The tinamou is a small, largely ground-dwelling bird that closely resembles a partridge. Native to South and Central America, there are around 50 individual species of tinamous within the family. Throughout the different tinamou species, birds range in size from 8 to 20 inches (about 20 to 53 cm) and have similarly built bodies. Species can be found throughout the grasslands, thickets, woodlands, and savannas at almost all elevations, each species with its unique niche.
Members of the tinamou family have rounded bodies, squat and compact. Their build makes flight difficult and ungainly, and it can only be maintained for short distances. Therefore, their main defense against predators is either running or freezing in place, relying on their camouflaged plumage to disguise them. The camouflage of the tinamou works so well that it can be a difficult bird for humans to spot against the dense foliage it tends to prefer.
Even though the tinamou resembles a chicken or a partridge, it is more closely related to other ground-dwelling birds such as the ostrich or the rhea. Tinamous are one of the oldest birds in the Americas, and fossil records indicate they have been thriving for tens of millions of years. Attempts have been made to introduce this hardy, ancient bird to other areas of the world, but these efforts have been largely unsuccessful. Many varieties, such as the red-winged tinamou, have been successfully bred and raised in captivity.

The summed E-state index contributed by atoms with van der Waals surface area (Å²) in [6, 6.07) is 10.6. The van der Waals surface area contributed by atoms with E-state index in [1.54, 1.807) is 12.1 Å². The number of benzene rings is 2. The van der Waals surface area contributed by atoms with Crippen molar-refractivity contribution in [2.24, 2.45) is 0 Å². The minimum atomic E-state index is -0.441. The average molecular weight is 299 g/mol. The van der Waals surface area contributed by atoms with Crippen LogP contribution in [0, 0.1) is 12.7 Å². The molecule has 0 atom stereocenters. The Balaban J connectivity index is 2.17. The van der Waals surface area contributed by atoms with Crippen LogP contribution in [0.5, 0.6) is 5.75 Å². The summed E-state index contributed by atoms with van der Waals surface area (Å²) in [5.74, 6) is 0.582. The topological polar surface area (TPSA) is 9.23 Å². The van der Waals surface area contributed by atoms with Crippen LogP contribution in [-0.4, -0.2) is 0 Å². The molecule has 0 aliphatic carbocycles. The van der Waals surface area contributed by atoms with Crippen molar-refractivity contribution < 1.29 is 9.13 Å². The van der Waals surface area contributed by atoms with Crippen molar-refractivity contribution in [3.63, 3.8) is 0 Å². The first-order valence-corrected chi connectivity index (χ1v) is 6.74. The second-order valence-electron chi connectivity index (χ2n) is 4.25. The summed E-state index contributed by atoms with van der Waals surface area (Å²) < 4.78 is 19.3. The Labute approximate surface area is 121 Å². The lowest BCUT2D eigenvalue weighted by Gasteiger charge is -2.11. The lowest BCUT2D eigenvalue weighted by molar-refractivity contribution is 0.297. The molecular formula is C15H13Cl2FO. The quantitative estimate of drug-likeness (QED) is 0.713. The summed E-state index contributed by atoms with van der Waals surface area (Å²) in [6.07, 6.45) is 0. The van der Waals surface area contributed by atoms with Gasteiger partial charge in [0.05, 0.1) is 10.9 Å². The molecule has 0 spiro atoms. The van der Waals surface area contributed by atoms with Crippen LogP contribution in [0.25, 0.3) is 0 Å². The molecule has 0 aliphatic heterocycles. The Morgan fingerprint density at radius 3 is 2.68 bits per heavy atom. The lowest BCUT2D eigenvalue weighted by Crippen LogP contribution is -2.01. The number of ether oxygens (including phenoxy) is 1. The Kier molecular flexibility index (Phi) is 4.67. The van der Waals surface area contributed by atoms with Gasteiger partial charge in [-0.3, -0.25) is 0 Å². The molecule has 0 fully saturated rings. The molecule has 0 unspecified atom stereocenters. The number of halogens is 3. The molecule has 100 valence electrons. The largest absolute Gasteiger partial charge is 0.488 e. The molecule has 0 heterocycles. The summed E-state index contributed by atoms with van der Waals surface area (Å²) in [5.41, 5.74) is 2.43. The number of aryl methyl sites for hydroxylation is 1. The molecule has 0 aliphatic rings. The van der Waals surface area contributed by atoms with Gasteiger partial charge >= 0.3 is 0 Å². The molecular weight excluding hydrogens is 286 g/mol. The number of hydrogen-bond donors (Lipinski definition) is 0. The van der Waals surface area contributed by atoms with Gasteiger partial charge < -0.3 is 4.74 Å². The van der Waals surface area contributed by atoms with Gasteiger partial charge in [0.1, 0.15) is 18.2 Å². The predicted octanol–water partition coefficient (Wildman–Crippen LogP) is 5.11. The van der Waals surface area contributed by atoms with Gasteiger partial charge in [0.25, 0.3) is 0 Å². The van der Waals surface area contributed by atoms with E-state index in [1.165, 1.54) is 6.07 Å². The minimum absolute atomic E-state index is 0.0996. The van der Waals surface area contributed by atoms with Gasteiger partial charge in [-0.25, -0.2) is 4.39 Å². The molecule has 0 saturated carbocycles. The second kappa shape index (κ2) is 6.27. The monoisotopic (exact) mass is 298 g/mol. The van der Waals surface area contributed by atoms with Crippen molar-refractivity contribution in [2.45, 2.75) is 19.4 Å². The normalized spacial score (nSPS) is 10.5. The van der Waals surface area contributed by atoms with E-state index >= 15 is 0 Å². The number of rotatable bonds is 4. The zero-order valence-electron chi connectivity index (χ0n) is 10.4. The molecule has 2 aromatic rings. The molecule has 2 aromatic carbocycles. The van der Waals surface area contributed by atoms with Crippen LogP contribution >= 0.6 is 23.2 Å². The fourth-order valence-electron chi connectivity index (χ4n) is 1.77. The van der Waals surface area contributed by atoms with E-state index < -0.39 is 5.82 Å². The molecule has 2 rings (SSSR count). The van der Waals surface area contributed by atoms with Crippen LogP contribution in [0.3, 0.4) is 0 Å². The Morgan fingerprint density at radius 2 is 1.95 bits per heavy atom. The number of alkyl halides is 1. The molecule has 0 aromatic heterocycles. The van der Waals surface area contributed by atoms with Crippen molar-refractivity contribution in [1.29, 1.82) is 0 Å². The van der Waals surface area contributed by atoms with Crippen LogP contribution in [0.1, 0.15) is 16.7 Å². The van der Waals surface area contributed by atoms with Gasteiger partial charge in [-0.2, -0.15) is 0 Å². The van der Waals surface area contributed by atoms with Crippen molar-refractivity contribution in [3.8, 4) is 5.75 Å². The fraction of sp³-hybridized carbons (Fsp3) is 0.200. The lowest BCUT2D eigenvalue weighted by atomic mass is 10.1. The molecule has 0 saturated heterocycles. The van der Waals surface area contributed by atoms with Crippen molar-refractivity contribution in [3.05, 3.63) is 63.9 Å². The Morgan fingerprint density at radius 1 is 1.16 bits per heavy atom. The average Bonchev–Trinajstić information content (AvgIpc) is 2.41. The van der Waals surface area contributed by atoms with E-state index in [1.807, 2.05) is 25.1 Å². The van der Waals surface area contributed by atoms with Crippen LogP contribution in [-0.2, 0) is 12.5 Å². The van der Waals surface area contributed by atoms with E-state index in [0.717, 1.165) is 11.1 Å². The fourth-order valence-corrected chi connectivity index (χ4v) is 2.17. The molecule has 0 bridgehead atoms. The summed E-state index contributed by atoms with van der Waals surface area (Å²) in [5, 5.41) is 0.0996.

The breeding periods of tinamous differ among species, but across the family it is the male bird that not only sits on the eggs after they have been laid but protects the young birds after they hatch. Female birds can take multiple partners in a single season, and lay eggs in the nests of more than one male. Chicks develop quickly and are capable of finding their own food within days of hatching from their brightly colored eggs. When first hatching, chicks are capable of flight; this is a characteristic they gradually lose as they mature. Brood sizes also vary among species, and some can have up to a dozen eggs in a single nest.
The diets of tinamous are wide and varied, and include insects and worms in the warmer summer months, and roots and seeds in the winter. Birds are typically active during the day, and those who live in colder areas will dig through the snow to find food in the winter. Tinamous themselves are often hunted as game birds.